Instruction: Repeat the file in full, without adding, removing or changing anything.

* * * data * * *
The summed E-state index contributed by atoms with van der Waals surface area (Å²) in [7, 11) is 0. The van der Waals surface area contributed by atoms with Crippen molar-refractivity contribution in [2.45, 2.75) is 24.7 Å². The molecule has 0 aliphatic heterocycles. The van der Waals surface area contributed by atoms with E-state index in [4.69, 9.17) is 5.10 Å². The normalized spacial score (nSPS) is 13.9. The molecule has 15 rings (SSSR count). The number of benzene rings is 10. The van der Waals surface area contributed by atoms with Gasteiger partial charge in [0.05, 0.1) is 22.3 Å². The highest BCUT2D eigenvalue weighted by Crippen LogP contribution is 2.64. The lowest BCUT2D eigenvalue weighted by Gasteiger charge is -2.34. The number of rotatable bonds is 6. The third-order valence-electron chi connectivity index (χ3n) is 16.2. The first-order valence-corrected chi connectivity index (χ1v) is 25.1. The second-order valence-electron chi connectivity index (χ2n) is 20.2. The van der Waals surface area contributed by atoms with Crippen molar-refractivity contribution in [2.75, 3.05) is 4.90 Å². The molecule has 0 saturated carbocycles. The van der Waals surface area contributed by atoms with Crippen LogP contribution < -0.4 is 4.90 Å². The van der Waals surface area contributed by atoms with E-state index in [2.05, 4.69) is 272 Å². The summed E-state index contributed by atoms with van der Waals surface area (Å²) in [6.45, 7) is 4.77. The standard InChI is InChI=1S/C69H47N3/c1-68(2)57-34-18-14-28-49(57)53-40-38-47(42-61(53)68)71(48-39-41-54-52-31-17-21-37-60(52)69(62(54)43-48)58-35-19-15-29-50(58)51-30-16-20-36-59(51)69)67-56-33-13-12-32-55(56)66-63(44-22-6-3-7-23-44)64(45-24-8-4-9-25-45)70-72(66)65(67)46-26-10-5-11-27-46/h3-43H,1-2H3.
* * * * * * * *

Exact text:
The summed E-state index contributed by atoms with van der Waals surface area (Å²) in [7, 11) is 0. The van der Waals surface area contributed by atoms with Crippen molar-refractivity contribution in [2.45, 2.75) is 24.7 Å². The molecule has 0 aliphatic heterocycles. The van der Waals surface area contributed by atoms with E-state index in [4.69, 9.17) is 5.10 Å². The normalized spacial score (nSPS) is 13.9. The molecule has 15 rings (SSSR count). The number of benzene rings is 10. The van der Waals surface area contributed by atoms with Gasteiger partial charge in [0.05, 0.1) is 22.3 Å². The highest BCUT2D eigenvalue weighted by Crippen LogP contribution is 2.64. The lowest BCUT2D eigenvalue weighted by Gasteiger charge is -2.34. The number of rotatable bonds is 6. The third-order valence-electron chi connectivity index (χ3n) is 16.2. The first-order valence-corrected chi connectivity index (χ1v) is 25.1. The second-order valence-electron chi connectivity index (χ2n) is 20.2. The van der Waals surface area contributed by atoms with Crippen molar-refractivity contribution in [2.75, 3.05) is 4.90 Å². The molecule has 0 saturated carbocycles. The van der Waals surface area contributed by atoms with Crippen LogP contribution < -0.4 is 4.90 Å². The van der Waals surface area contributed by atoms with E-state index in [2.05, 4.69) is 272 Å². The summed E-state index contributed by atoms with van der Waals surface area (Å²) in [6.45, 7) is 4.77. The standard InChI is InChI=1S/C69H47N3/c1-68(2)57-34-18-14-28-49(57)53-40-38-47(42-61(53)68)71(48-39-41-54-52-31-17-21-37-60(52)69(62(54)43-48)58-35-19-15-29-50(58)51-30-16-20-36-59(51)69)67-56-33-13-12-32-55(56)66-63(44-22-6-3-7-23-44)64(45-24-8-4-9-25-45)70-72(66)65(67)46-26-10-5-11-27-46/h3-43H,1-2H3.